• Polyphenol-rich extra virgin olive oils.
  • Organ meats and egg yolks. It’s important to be well nourished, and organ meats like liver and egg yolks tend to be rich in micronutrients. They are much better than plant foods for compounds like phospholipids. In particular, choline (and its phospholipid form phosphatidylcholine) is important for methylation status and epigenetic functioning – an important element in cancer prevention.
  • Sea vegetables, sea salt, and seafoods. These are good sources of trace minerals such as iodine, which is a critical anti-cancer nutrient.

In general cancer patients should focus on the foods in the apple of the PHD Food Plate more than the “pleasure foods.” However, there’s nothing wrong with some berries, dark chocolate, pistachios, and whipped cream for dessert, and some red wine with dinner. Above all, it’s important to enjoy your food. Try to obtain from every meal a sense of pleasure and well being!


Much more could be said on this topic than I’m going to say today. One could make a very long list of supplements that might help against cancer (also a long list of those that hurt). However, the crucial five from my point of view are in our recommended supplement list:

  • Vitamin D
  • Vitamin K2
  • Iodine
  • Selenium
  • Magnesium

The tricky one here is the iodine. Iodine dosage should be built up very slowly from a low level, so as not to disrupt thyroid function. (Hyperthyroidism can strongly promote cancer, and hypothyroidism can inhibit immune function and healing, so any thyroid dysfunction is a serious risk.) Start at 500 mcg or less, and increase the dose no faster than a doubling per month. If you get either hypothyroid or hyperthyroid symptoms from an increase in dose, back off a bit (eg instead of going directly from 500 mcg to 1 mg per day, go to 500 mcg and 1 mg on alternate days). Be patient, but try to build up to 12 mg/day over a 6 month period. Then stay there. Be sure to get 200 mcg/day selenium along with the iodine.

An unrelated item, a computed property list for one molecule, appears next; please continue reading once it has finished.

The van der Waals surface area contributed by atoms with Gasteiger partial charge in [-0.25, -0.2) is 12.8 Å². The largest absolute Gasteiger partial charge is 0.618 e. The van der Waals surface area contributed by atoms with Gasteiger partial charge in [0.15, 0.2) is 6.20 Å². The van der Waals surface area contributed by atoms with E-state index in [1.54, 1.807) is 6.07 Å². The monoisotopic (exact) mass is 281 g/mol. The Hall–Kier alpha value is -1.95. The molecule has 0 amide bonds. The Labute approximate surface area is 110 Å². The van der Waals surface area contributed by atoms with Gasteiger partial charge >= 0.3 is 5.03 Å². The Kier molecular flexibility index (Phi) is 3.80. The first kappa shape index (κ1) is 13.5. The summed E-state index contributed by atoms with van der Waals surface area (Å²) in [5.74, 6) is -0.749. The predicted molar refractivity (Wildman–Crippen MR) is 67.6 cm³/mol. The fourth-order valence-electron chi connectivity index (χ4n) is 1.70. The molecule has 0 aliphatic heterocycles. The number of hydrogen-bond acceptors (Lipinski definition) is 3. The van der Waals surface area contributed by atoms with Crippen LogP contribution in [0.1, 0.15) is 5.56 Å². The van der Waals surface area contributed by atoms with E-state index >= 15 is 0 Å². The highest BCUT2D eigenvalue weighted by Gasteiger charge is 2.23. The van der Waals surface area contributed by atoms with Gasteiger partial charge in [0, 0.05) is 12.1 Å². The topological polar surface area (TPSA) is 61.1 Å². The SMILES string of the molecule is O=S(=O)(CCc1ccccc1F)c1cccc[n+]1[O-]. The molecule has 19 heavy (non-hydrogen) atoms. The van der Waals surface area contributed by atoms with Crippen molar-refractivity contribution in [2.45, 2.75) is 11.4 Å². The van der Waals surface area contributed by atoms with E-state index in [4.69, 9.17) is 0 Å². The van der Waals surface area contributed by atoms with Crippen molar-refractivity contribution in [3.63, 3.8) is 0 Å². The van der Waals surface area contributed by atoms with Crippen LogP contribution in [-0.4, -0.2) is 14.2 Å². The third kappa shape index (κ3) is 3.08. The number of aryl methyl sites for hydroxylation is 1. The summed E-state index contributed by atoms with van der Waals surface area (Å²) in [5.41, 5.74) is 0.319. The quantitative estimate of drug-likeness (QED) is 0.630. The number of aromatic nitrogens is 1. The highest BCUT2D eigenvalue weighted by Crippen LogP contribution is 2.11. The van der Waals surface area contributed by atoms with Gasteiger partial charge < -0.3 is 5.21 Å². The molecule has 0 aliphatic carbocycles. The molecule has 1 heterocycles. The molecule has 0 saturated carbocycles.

I also recommend a multivitamin, for general nourishment; and make sure there is no deficiency of vitamin C, zinc, copper, or chromium. Also, when it comes to antioxidants, more is not better. Avoid most antioxidant supplements other than glutathione, vitamin C, selenium, zinc, copper, and manganese.

For magnesium, I recommend taking a 200 mg oral supplement of magnesium citrate or a magnesium chelate. Epsom salt baths might not provide magnesium, but they can be a useful source of sulfur (in the form of sulfate) which assists collagen formation.

Vitamin C is an unusual case. It supports collagen formation, and for this purpose and to avoid a deficiency I strongly suggest taking 1 g per day. In higher doses, vitamin C may be helpful because it has anti-viral properties (see Fighting Viral Infections by Vitamin C at Bowel Tolerance, Sep 26, 2010), and most cancers are probably viral in origin. Linus Pauling, of course, advocated high doses of vitamin C – either taken orally to bowel tolerance, or intravenously. However, there are arguments on the other side. Vitamin C can protect cancer cells from immune attack, and also makes them resistant to chemotherapies. Clinical trials have not yet proven high-dose vitamin C therapy, but it may help against a subset of cancers caused by viruses sensitive to vitamin C therapy.